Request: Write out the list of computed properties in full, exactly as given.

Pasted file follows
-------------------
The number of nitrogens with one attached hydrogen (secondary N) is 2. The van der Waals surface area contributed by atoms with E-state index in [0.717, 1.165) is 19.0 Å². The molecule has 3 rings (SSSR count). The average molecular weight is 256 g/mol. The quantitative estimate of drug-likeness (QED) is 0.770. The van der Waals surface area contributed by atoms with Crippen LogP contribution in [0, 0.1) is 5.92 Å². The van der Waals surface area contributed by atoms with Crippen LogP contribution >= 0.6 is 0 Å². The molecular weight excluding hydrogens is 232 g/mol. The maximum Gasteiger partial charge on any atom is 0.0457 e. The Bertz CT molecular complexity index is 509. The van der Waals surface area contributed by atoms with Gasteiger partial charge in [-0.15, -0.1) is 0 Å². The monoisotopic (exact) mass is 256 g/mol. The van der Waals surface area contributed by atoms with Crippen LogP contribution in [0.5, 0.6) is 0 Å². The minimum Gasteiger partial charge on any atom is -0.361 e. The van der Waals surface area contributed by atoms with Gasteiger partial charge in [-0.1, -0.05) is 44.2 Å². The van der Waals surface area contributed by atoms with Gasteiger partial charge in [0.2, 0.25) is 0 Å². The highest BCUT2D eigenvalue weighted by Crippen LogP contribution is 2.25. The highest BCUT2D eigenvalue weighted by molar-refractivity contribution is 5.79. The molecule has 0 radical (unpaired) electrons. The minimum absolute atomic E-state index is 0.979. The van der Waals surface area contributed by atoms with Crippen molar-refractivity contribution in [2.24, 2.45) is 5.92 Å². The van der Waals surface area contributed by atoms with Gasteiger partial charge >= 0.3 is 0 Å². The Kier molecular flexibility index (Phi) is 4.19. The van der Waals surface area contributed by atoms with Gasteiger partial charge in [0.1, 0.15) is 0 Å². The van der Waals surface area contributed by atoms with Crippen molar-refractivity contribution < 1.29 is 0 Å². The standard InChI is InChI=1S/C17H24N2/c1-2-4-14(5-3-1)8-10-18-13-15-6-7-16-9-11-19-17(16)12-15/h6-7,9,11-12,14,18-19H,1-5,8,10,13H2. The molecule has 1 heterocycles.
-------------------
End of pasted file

The number of nitrogens with one attached hydrogen (secondary N) is 2. The van der Waals surface area contributed by atoms with E-state index in [0.717, 1.165) is 19.0 Å². The molecule has 3 rings (SSSR count). The average molecular weight is 256 g/mol. The quantitative estimate of drug-likeness (QED) is 0.770. The van der Waals surface area contributed by atoms with Crippen LogP contribution in [0, 0.1) is 5.92 Å². The van der Waals surface area contributed by atoms with Crippen LogP contribution >= 0.6 is 0 Å². The molecular weight excluding hydrogens is 232 g/mol. The maximum Gasteiger partial charge on any atom is 0.0457 e. The Bertz CT molecular complexity index is 509. The van der Waals surface area contributed by atoms with Gasteiger partial charge in [-0.15, -0.1) is 0 Å². The monoisotopic (exact) mass is 256 g/mol. The van der Waals surface area contributed by atoms with Crippen LogP contribution in [0.5, 0.6) is 0 Å². The minimum Gasteiger partial charge on any atom is -0.361 e. The van der Waals surface area contributed by atoms with Gasteiger partial charge in [-0.1, -0.05) is 44.2 Å². The van der Waals surface area contributed by atoms with Gasteiger partial charge in [0.2, 0.25) is 0 Å². The highest BCUT2D eigenvalue weighted by Crippen LogP contribution is 2.25. The highest BCUT2D eigenvalue weighted by molar-refractivity contribution is 5.79. The molecule has 0 radical (unpaired) electrons. The minimum absolute atomic E-state index is 0.979. The van der Waals surface area contributed by atoms with Crippen molar-refractivity contribution in [2.24, 2.45) is 5.92 Å². The van der Waals surface area contributed by atoms with Gasteiger partial charge >= 0.3 is 0 Å². The Kier molecular flexibility index (Phi) is 4.19. The van der Waals surface area contributed by atoms with Gasteiger partial charge in [0.1, 0.15) is 0 Å². The van der Waals surface area contributed by atoms with Crippen molar-refractivity contribution < 1.29 is 0 Å². The standard InChI is InChI=1S/C17H24N2/c1-2-4-14(5-3-1)8-10-18-13-15-6-7-16-9-11-19-17(16)12-15/h6-7,9,11-12,14,18-19H,1-5,8,10,13H2. The molecule has 1 heterocycles.